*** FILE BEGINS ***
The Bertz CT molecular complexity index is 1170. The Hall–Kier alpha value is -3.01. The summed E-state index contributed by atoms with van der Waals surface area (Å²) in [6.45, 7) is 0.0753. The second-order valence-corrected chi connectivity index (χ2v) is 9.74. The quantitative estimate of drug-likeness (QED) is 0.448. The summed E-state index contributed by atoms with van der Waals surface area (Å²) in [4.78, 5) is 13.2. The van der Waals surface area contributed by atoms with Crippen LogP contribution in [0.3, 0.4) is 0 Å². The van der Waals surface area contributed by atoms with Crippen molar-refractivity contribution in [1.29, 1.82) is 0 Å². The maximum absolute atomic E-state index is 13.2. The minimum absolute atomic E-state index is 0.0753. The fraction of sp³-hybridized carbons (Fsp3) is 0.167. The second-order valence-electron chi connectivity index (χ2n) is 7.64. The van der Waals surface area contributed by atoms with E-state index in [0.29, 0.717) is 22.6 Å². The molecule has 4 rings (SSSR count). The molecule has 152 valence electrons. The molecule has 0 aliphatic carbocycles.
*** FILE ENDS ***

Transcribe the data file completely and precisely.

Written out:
The Bertz CT molecular complexity index is 1170. The Hall–Kier alpha value is -3.01. The summed E-state index contributed by atoms with van der Waals surface area (Å²) in [6.45, 7) is 0.0753. The second-order valence-corrected chi connectivity index (χ2v) is 9.74. The quantitative estimate of drug-likeness (QED) is 0.448. The summed E-state index contributed by atoms with van der Waals surface area (Å²) in [4.78, 5) is 13.2. The van der Waals surface area contributed by atoms with Crippen LogP contribution in [0.3, 0.4) is 0 Å². The van der Waals surface area contributed by atoms with Crippen molar-refractivity contribution in [1.29, 1.82) is 0 Å². The maximum absolute atomic E-state index is 13.2. The minimum absolute atomic E-state index is 0.0753. The fraction of sp³-hybridized carbons (Fsp3) is 0.167. The second-order valence-electron chi connectivity index (χ2n) is 7.64. The van der Waals surface area contributed by atoms with E-state index in [0.29, 0.717) is 22.6 Å². The molecule has 4 rings (SSSR count). The molecule has 152 valence electrons. The molecule has 0 aliphatic carbocycles.